• Snacks and meals should be brought from home in pre-packaged, or ready-to-serve individual portions to minimize handling and preparation. When this is not feasible, staff must prepare and serve meals. No family-style food service.

  • Camps may not take campers on field trips or any other offsite travel.

  • Shared items that cannot be cleaned or disinfected must be removed from activity rotation.

  • Camps must ensure that a minimum of two properly trained health care supervisors are present at all times at camp in the event a camper becomes symptomatic while there.

Notably, the requirement of Massachusetts residency for campers and staff was removed on June 8. Additional guidance is available here, with the Department of Early Education and Care’s minimum requirements, applicable to child and youth programs including recreational summer programs and camps available here.

Phase 3 contemplates a relaxation on activities, including the use of shared equipment, as well as an increase in group size and certain off-site travel. Residential camps are also expected to open during Phase 3.

It should be noted that summer camps qualify as “places of care” for purposes of the Families First Coronavirus Response Act (“FFCRA”), which requires covered employers to provide eligible employees with up to twelve weeks of childcare leave when the employee is unable to work or telework due to a need to care for a child whose place of care is closed due to COVID-19-related reasons. The FFCRA was enacted on April 1. Additional information from the Department of Labor is available here.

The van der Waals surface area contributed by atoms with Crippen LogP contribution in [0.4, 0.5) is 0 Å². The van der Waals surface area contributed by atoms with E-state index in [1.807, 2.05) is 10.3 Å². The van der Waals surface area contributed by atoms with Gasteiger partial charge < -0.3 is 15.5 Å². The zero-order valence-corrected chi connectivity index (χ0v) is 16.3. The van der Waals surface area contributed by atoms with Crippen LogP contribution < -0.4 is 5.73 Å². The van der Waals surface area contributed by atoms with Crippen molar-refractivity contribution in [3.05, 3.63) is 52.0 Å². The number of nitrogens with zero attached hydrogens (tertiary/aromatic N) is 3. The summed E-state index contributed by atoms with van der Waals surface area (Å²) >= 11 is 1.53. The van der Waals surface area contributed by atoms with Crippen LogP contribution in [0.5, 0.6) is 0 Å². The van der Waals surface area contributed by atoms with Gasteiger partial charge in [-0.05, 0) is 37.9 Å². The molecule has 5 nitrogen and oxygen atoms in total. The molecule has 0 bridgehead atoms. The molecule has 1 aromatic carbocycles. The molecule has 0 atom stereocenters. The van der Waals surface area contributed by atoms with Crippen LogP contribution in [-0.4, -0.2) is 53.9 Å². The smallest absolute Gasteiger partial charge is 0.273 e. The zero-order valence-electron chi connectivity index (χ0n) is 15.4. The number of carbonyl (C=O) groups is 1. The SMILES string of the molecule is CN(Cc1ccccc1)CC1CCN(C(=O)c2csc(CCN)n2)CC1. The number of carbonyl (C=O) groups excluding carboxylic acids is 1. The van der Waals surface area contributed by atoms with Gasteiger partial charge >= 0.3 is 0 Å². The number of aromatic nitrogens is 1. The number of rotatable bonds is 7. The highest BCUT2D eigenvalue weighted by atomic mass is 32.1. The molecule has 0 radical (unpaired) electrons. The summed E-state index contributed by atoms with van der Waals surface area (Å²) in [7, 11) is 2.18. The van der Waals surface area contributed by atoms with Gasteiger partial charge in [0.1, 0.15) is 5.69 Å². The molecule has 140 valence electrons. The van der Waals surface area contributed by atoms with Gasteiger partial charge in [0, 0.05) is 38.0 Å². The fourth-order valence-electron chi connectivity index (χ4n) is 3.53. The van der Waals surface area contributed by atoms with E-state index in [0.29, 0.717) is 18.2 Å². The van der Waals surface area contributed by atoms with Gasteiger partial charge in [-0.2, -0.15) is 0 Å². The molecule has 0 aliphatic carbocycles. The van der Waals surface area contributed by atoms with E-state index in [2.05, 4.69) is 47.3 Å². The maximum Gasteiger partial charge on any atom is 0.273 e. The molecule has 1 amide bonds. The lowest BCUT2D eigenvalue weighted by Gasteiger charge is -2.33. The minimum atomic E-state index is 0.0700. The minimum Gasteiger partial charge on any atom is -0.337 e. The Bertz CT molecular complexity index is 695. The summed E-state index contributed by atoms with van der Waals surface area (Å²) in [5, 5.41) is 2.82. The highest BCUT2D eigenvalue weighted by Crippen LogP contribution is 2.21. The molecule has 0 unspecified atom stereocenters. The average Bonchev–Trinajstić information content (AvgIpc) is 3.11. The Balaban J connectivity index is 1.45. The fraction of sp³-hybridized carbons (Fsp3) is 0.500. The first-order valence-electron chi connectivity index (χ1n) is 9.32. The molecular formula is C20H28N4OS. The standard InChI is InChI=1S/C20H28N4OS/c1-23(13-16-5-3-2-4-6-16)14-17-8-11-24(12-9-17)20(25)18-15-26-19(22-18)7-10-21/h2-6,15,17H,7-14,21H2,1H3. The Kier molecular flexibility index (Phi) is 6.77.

We have also written about guidance for overnight camps in Maine, available here.

©2022 Pierce Atwood LLP. All rights reserved.National Law Review, Volume X, Number 167

About this Author

Kathleen Hamann White Collar Attorney Pierce Atwood Washington, DC

Kathleen Hamann is an internationally recognized authority in the field of white collar enforcement and compliance matters. Drawing on her nearly 20 years of service to the federal government, in roles at the US Department of Justice and Department of State, Kathleen helps clients navigate the complexities of U.S. and transnational criminal liability and multijurisdictional government investigations.

Since returning to private practice, Kathleen has represented clients in a number of transnational matters, conducting global risk assessments, designing compliance programs, and...

Melanie Conroy Commercial Litigation Attorney Pierce Atwood Law Firm

Melanie Conroy focuses her practice on class action defense and complex commercial litigation. She has represented clients in connection with internal, government, and regulatory investigations, and has counseled boards of directors, board committees, and senior management on a broad range of matters, including securities, corporate governance, disclosure, and regulatory issues.

Melanie represents businesses and organizations across a wide range of industries, including life sciences, financial services, insurance, private equity, real estate, energy, media, consumer electronics,...

Sarah Remes Employment Lawyer Pierce Atwood Law Firm

Sarah Remes represents clients in complex commercial litigation, including class actions, employment-related disputes, and internal investigations.

Prior to joining Pierce Atwood, Sarah was an associate at a litigation boutique in Boston. During law school, Sarah was a judicial intern for Massachusetts Appeals Court Justice Judd. J. Carhart. She was also the articles editor for the Journal of Business & Intellectual Property Law and a member of the Pro Bono Honor Society. Prior to law school, Sarah worked in risk management and internal audit at a Boston-area bank.